May 25 2023

“We’re going from Tex-Mex to Spain-Tex-Mex” Austin’s multicultural residents went all out on the last day of Spain Fusion

Talks, tastings, cooking demonstrations and festivals brought this 2023 edition of Spain Fusión Texas to a close in the state capital, Austin. Organised by ICEX España Exportación e Inversiones (Foods&Wines from Spain), its aim was to showcase the Spanish pantry’s marketability and uses

The Ella Hotel, in the University district and close to Texas’ Capitol, is a reminder of Austin’s past as a city of cattle-raising landowners. The splendidly beautiful Ionic columns that grace the facade of this former stately home-turned-hotel is in stark contrast to the sleek skyline of the city's downtown buildings; and on Monday it also contrasted with the hip, multicultural and entrepreneurial crowd that packed the former ballroom and outdoor gallery from the first presentation of the day until the music died down at the end of the cocktail party offering Spanish cuisine. “Tex Mex was invented in Texas, but following the welcome Spain Fusión had in Austin, Tex-Mex has morphed into Spain-Tex-Mex or, at the very least, has helped to expand the cultural and gastronomic diversity of this city,” said Queralt Puig, the trade representative of ICEX's delegation in Miami, responsible for the state of Texas, and who attended the closing event of Spain Fusión Texas Foods and Wines of Spain.

Attendees at the last day of the itinerant event to promote the Spanish pantry and cuisine came largely due to word of mouth. “I’ve come here from Houston. I know that on Sunday, the event was on there but I couldn’t go. But my colleagues in Dallas told me it really was worth going to,” said  William Smith, from the Wine Society of Texas (Wine Society of Texas). Madison Gessner also wanted to be there. She represents Austin at the Texas Restaurant Association (Texas Restaurant Association - Home Page (, whose entire board of directors attended all the events in the different cities.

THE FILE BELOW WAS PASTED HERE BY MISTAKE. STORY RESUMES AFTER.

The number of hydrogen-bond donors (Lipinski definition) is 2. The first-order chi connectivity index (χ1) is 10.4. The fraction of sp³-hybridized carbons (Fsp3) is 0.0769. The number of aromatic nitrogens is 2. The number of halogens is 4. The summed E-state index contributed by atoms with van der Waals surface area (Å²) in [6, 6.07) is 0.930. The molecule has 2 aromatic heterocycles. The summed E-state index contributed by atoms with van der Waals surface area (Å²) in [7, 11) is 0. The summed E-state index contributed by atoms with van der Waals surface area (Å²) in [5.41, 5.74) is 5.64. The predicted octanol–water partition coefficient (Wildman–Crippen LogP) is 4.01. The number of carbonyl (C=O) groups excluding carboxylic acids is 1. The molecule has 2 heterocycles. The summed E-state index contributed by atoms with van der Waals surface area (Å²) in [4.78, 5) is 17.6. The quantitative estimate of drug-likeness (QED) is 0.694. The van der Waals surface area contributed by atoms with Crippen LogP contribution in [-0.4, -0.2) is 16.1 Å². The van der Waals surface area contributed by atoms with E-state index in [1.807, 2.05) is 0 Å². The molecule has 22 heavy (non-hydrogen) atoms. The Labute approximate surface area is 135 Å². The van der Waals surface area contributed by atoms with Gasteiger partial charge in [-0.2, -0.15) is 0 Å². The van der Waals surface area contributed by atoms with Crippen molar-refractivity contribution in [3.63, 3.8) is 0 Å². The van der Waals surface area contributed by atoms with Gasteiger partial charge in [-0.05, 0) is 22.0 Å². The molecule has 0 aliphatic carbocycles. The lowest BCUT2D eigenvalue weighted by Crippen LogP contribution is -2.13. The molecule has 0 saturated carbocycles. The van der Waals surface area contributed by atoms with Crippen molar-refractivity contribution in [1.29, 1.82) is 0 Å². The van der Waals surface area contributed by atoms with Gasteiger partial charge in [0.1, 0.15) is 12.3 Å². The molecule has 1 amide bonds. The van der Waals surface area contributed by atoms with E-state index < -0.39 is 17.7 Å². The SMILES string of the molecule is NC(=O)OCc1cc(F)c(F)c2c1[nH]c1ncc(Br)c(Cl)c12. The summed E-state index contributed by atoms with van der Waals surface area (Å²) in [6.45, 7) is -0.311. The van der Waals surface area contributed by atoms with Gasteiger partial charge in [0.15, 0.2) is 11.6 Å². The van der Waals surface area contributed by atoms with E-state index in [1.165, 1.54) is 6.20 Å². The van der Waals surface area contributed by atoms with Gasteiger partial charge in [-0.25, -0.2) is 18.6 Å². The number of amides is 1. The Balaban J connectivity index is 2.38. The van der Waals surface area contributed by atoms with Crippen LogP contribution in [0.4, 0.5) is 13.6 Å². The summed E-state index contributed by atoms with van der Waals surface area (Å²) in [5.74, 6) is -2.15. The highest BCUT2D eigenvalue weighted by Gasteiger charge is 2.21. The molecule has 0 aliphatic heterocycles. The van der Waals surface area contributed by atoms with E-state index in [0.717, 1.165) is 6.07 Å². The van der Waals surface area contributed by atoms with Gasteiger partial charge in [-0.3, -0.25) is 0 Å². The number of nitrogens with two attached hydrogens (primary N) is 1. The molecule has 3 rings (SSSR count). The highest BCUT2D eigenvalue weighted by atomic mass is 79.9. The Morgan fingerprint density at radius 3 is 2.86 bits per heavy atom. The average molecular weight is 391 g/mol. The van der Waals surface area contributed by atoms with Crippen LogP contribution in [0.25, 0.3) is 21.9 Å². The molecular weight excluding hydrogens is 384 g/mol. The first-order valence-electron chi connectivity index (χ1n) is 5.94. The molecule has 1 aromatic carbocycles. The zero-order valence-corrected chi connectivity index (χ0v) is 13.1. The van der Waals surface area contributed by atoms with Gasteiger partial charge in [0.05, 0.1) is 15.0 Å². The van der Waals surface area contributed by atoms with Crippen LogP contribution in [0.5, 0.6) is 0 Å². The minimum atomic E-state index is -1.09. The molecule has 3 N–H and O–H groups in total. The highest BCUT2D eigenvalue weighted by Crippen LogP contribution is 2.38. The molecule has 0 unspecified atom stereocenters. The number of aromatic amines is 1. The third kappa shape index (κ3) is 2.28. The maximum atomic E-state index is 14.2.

Gesner arrived, surrounded by a very young all-female team. “Austin’s energy stems partly from the fact that in recent years it has welcomed many people from other states. This has caused the city to grow and has made it very dynamic and open to new initiatives,” explained Queralt Puig, who was “very satisfied and excited” by the public's reaction, adding: “During the morning session we had to provide extra seating for those who didn't have a seat in the auditorium, and the atmosphere in the evening was spectacular.”

A mirror of Austin's dynamism and open spirit was the originality of some of the ideas put forward by the food professionals attending. Owners of restaurants, stores and event planning businesses, as well as interesting individuals, such as Lisa Mays (Home - Wine With Lisa), a blogger specializing in wine and the creator of the “art paella” concept. “I've been in love with paella ever since I first tried it. I’ve taken classes with a number of different instructors, travelled around Spain and learned how to make it, but I give it my personal touch when it comes to decorating it.” Her flair led her to set up a paella company catering to events, decorating the paellas the with a map of Texas or still lifes worthy of Arcimboldo. 

Katie Goss, a young entrepreneur, went to Spain Fusión in search of Spanish cured meats and cheeses for her company, which provides cheese and cured-meat tables for events, and discovered much more than she expected. “I’m really impressed by the ham; I knew about Serrano ham, but today I learned that there are many different qualities; the one we tasted is second to none, just like the cheeses. I was familiar with Manchego but a whole world has opened up for me,” she said. “I was about to go vegetarian but when I tried Ibérico ham, it changed my life and my diet forever. I couldn't even defend the animal welfare argument, as Ibérico acorn-fed pigs have a whole hectare of holm oak trees each,” explained Michele Buster from the stage. The founder of Forever Cheese, a company distributing Spanish foodstuffs in the United States, which made one of the most important contributions to the event, brought a substantial part of his cheese range, her acorn-fed Ibérico ham from the Pedroches Valley and an array of EVOOs as well as Spanish PDO sherry vinegars and vinegars from Jerez.